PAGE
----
Guest Blog: How to Avoid Employment Lawsuits in the Hospitality Business

How to Avoid Employment Lawsuits in the Hospitality Business

By Ryan Nell, Esq.

Ryan Nell is an employment attorney with the San Diego-based law firm of Pettit Kohn Ingrassia Lutz & Dolin.  Ryan focuses his practice on providing legal counseling to employers in the hospitality industry and recently presented at the San Diego Hospitality Forum, hosted by Flores, to share his considerable experience and suggest ways that your hospitality business can ensure legal compliance. Here we share a quick snapshot of the subjects he covered as well as a link to his presentation.

Over the past several years, the California hospitality industry has become a target for opportunistic litigants seeking to exploit pro-employee legislation by filing lawsuits against employers. Regrettably, engaging in protracted litigation is almost always cost prohibitive, so companies are often forced to make decisions based on finances rather than legalities. Typically, they opt to settle claims in an effort to avoid accruing additional expense.

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It may be difficult (if not impossible) to avoid litigation completely, but it is wise for employers in the hospitality industry to be as proactive as possible in maintaining legal compliance. With that goal in mind, prudent employers take the opportunity to proactively examine policies and practices in an effort to minimize the likelihood of being targeted by opportunistic litigants.  In particular, employers in the hospitality industry should consider making a thorough examination of policies that relate to overtime exemption, independent contractor classification, and the provision of meal and rest periods, as recent years have seen a particular focus on these particular areas as the basis of litigation.

Companies are often quick to assume that employees, particularly those working in “management-level” positions, are automatically exempt from overtime requirements.  Contrary to a common misconception, however, an employee’s title has no bearing on his/her exemption status. In reality, California employment law establishes a significantly higher bar, requiring (among other factors) that exempt employees spend the majority of their time performing exempt-level tasks.  In practical terms, this means that a general manager that still spends the majority of his/her time waiting tables cannot legally be classified as an exempt employee. Employers should therefore take this opportunity to evaluate the tasks performed by “exempt” employees and, where necessary, strongly consider re-classifying those employees to non-exempt status when appropriate legal requirements for exemption are not met.

Similar issues arise with independent contractor classification.  While employers are often happy to refer to (and compensate) individuals as independent contractors, they often do so without an understanding of the onerous legal requirements applicable to independent contractor classification .  According to the California Supreme Court’s recent ruling in Dynamex v. Superior Court, an individual may only be classified as an independent contractor if he/she: 1) is free from control/direction of the employer; 2) performs work outside the employer’s usual course of business; and 3) engages in an independently established trade, occupation, or business.  Applying this standard to a practice common in the hospitality industry, employers that hire temporary wait staff as “independent contractors” are running afoul of the new interpretation of the law, as those individuals are being retained to perform work within the employer’s normal course of business under the control of the employer.  Employers are therefore well served to re-evaluate the services provided by any individuals currently classified as independent contractors and, in almost all instances, re-classify those individuals as employees.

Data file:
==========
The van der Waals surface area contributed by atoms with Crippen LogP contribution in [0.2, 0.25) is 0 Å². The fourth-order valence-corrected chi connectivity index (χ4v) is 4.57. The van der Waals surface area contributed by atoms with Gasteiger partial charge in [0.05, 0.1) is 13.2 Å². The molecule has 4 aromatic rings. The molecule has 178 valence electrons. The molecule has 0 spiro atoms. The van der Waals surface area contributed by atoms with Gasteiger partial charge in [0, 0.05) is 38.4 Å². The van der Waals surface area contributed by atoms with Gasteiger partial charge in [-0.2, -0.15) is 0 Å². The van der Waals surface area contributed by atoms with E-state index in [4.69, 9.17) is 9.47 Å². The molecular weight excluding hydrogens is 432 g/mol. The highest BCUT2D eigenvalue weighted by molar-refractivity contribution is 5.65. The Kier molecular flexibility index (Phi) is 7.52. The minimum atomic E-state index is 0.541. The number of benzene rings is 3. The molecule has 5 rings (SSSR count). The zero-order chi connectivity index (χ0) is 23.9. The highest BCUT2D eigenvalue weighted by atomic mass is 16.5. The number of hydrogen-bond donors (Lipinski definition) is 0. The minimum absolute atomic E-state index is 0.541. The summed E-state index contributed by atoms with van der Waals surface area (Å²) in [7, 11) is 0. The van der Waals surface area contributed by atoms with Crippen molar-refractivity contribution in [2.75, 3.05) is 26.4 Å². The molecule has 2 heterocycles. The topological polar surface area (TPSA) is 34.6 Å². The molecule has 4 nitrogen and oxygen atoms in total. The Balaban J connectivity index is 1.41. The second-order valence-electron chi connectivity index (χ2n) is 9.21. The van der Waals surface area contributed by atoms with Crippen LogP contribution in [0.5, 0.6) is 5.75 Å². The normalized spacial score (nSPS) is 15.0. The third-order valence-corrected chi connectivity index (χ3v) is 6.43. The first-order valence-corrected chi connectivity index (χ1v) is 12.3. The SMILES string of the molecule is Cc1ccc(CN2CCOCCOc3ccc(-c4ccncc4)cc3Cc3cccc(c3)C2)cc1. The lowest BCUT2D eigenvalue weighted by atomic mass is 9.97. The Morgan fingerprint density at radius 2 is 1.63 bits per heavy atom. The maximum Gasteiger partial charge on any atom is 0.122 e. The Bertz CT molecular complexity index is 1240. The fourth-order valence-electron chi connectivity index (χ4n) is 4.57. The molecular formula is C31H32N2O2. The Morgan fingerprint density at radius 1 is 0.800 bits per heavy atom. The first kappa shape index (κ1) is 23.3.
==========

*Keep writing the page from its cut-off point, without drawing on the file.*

Meal and rest breaks present an even more complicating issue, particularly in the hospitality industry.  As California law only requires that employers make breaks available to employees, there is no requirement that employers mandate that breaks be taken.  Employers therefore often leave the decision to their employees as to whether breaks will be taken, and most are not. Unfortunately, opportunistic litigants take this as an opportunity, after the fact, to argue that breaks were not “made available” in the manner required by law.  Employers are then forced to argue, without tangible proof, that breaks were made available in the manner required. While guaranteeing freedom from litigation is impossible, forward thinking employers face this legal conundrum by proactively developing break policies and practices tailored specifically to their own workforce that seek to maximize documentation and communication of policies while also affording employees the flexibility to which they are legally entitled.  By doing so, they are able to minimize risk while simultaneously maintaining employee satisfaction.

View Ryan Nell’s presentation: Not Just a Cost of Doing Business

How to enact and implement policies aimed at maintaining legal compliance in your hospitality business, taken from Ryan’s presentation to the San Diego Hospitality Forum.

Need Advice About a Hospitality Law?

If you have any questions about how these (or other) legal obligations apply to your own company, feel free to contact Ryan Nell at (858) 755-8500 or email